Unlocking Africa’s full potential for SDG acceleration
15 November 2023
As we reach the midpoint of the 2030 agenda, African leaders are emphasizing the need to rebuild trust and rekindle global unity amid a series of challenges. From the economic repercussions of the war in Ukraine, increased regional conflicts to extreme weather disasters, there are numerous challenges threatening to impede progress towards the Sustainable Development Goals (SDGs). Despite these hurdles, there are promising trends across the continent that demonstrate Africa’s unique potential for growth and prosperity.
Here are five ways our UN teams are helping leverage these trends to advance progress on the ground:
Empowering Africa’s Youth
With over half of Africa's population under thirty, this demographic advantage holds immense promise. The key lies in channeling investments towards resources and opportunities that will unlock the full potential of new generations.
In Egypt, a Youth Climate Change Committee is currently being established under the leadership of the Resident Coordinator and the UN Country Team. This joint project with the Ministry of Youth and Sports engages young people across the country, who will receive training on climate politics and contribute to shaping and implementing climate policies.
In Liberia, youth employment and entrepreneurship are key for building long-term sustainable development. To help unlock the potential of the next generation, the United Nations Industrial Development Organization (UNIDO) in Liberia is implementing two joint programmes, ‘Youth Rising’ and ‘Youth at Risk’ which empower young people, especially women, with skills, vocational training, and practical employment opportunities.
Leveraging the Digital Revolution
Over the last two decades, Africa's embrace of information technology has helped boost sustainable growth and entrepreneurship and catalyze progress towards the SDGs.
At the center of this transformation are small businesses, which provide at least 80 per cent of Africa’s employment and contribute to 50 per cent of its Gross Domestic Product (GDP). To make the most of this opportunity, last year the UN’s International Trade Centre (ITU) partnered with MFS Africa, the continent’s largest digital payments hub to support the digital inclusion of small businesses. Their collaborative efforts have now spread to more than ten African markets, including in Benin, Côte d’Ivoire, and Ethiopia; helping extend economic opportunities to a wider segment of the population.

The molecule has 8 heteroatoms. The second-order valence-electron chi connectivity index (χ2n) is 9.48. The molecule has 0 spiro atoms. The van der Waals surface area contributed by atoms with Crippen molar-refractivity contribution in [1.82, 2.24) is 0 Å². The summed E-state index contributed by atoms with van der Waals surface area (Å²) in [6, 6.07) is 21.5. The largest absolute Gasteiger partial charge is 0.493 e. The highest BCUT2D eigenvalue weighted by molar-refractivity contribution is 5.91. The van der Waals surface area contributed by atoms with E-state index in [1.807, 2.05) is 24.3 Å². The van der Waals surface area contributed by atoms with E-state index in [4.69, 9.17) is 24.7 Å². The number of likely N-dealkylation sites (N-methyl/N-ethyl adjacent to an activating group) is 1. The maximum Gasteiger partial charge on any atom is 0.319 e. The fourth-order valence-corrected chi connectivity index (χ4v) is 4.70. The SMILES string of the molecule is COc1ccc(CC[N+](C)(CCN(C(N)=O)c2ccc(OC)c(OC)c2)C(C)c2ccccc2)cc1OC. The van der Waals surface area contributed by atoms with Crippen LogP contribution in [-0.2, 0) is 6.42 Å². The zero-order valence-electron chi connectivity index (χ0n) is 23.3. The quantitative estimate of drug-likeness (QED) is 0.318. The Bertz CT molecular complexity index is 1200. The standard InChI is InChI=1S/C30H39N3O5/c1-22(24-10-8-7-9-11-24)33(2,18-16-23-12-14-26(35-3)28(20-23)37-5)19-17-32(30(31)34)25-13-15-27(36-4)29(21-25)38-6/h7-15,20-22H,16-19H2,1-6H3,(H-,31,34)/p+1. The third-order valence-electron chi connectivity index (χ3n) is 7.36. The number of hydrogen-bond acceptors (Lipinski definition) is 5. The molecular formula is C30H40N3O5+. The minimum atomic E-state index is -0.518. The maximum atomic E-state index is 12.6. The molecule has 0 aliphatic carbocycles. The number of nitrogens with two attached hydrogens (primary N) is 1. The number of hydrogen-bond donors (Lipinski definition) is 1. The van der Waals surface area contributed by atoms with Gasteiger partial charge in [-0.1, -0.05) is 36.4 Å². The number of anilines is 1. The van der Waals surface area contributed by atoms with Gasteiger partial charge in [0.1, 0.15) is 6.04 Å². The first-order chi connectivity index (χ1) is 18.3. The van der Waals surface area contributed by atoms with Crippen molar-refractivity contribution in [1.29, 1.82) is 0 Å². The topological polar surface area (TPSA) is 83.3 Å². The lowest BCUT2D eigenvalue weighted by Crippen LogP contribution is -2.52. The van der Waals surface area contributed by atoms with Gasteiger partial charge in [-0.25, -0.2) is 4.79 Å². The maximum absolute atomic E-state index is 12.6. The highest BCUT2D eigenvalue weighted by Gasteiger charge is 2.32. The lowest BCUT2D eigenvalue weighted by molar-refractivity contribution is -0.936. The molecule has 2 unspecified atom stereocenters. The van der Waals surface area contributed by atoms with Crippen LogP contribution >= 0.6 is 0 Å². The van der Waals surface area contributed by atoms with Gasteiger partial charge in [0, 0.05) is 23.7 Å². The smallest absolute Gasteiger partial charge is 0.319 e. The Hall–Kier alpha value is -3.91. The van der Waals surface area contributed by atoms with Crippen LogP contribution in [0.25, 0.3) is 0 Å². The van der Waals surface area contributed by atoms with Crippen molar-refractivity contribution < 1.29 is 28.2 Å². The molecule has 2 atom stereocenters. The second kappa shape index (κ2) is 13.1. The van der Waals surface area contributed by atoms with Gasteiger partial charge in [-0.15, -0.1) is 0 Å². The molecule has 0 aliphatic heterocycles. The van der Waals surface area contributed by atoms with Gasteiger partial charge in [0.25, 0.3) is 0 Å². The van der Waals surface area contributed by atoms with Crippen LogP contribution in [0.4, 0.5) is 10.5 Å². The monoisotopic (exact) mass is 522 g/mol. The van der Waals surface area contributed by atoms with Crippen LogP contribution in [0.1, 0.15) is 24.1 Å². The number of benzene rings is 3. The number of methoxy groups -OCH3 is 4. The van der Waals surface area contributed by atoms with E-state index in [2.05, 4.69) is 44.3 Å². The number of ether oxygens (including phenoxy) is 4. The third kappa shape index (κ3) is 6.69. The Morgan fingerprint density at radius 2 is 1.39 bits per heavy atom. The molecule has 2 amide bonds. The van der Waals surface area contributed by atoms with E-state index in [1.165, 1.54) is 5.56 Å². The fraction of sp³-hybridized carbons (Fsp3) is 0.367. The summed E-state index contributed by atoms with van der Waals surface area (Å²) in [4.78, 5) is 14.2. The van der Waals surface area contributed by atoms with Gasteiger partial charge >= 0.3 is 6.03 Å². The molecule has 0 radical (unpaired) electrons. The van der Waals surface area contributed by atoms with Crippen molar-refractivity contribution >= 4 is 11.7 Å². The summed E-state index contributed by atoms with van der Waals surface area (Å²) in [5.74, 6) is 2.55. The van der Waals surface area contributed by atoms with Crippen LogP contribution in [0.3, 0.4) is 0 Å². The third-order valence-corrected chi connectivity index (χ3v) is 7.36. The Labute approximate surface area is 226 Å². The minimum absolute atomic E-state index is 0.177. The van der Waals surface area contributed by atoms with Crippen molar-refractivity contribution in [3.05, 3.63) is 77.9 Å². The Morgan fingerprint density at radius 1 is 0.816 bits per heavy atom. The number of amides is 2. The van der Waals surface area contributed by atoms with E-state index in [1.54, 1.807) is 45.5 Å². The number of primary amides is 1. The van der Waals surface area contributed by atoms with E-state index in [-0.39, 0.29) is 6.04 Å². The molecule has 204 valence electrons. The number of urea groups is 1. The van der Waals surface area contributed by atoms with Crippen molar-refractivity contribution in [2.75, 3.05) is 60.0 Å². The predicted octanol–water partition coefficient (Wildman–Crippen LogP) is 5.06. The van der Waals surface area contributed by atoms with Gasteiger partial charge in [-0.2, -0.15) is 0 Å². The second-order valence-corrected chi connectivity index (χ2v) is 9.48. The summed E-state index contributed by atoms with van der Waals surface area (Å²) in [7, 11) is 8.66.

The Transformative Power of AfCFTA
The African Continental Free Trade Area (AfCFTA) has been a game-changer for the continent. The initiative holds the promise of lifting 50 million Africans out of extreme poverty, according to the World Bank’s projections.
In February 2023, the Union of Comoros joined the ranks of African nations ratifying the AfCFTA. In a recent interview, Francois Xavier Batalingaya, the Resident Coordinator in Comoros discussed how this ratification marks a significant step towards harnessing the country's valuable resources and realizing its untapped potential for business opportunities. By gaining access to regional and global markets, Comoros can create value chains around its rich array of essential oils and spices, which helps drive industrialization and economic growth.
At COP27 last year, African leaders demonstrated their commitment to climate action by launching the Africa Carbon Markets Initiative with the aim of dramatically boosting the continent’s carbon credit production. Through the exchange of carbon credits, these markets offer a unique pathway to improve energy access, create new green jobs and preserve biodiversity.
At the country level, our UN teams are working with national authorities to deliver stronger climate action on the ground. In Senegal, for example, the Resident Coordinator has rallied the UN team to scale up the country’s climate adaptation and resilience measures. With support from the UN Capital Development Fund, (UNCDF) Senegal’s Local Climate Adaptive Living Facility is helping the national authorities access the climate financing, technical support and skills needed to respond and adapt to climate change.
Empowering Women and Girls
Women's economic empowerment is essential to achieve gender equality and address the structural barriers restricting women's opportunities. In Mozambique, where over 20 percent of girls aged between 13 and 17 are married, the Spotlight Initiative is providing a beacon of hope. This partnership between the UN and the European Union, is empowering women by combatting sexual and gender-based violence, advocating for sexual and reproductive health and rights, and supporting the creation of women's associations.
In Manica, a small town in western Mozambique, the Spotlight Initiative is supporting the Tambara Women's Association (ASMTA) fuel transformative change on the ground. By offering financial education and business start-up kits, the Association is helping women build their livelihoods and overcoming financial dependence. Ms. Gala, one of the active members of the association, used her kit to launch a successful business selling yogurt crafted from baobab tree fruit.
Significant progress has been made in advancing the Sustainable Development Goals in Africa, yet the journey towards their full realization is far from complete. Challenges persist in numerous African nations, notably in the areas of education, poverty reduction, and hunger eradication. To achieve the 2030 Agenda, African leaders, civil society, and the United Nations must sustain their collaborative efforts, securing and directing funding towards catalytic transformations that will drive Africa closer to achieving the SDGs.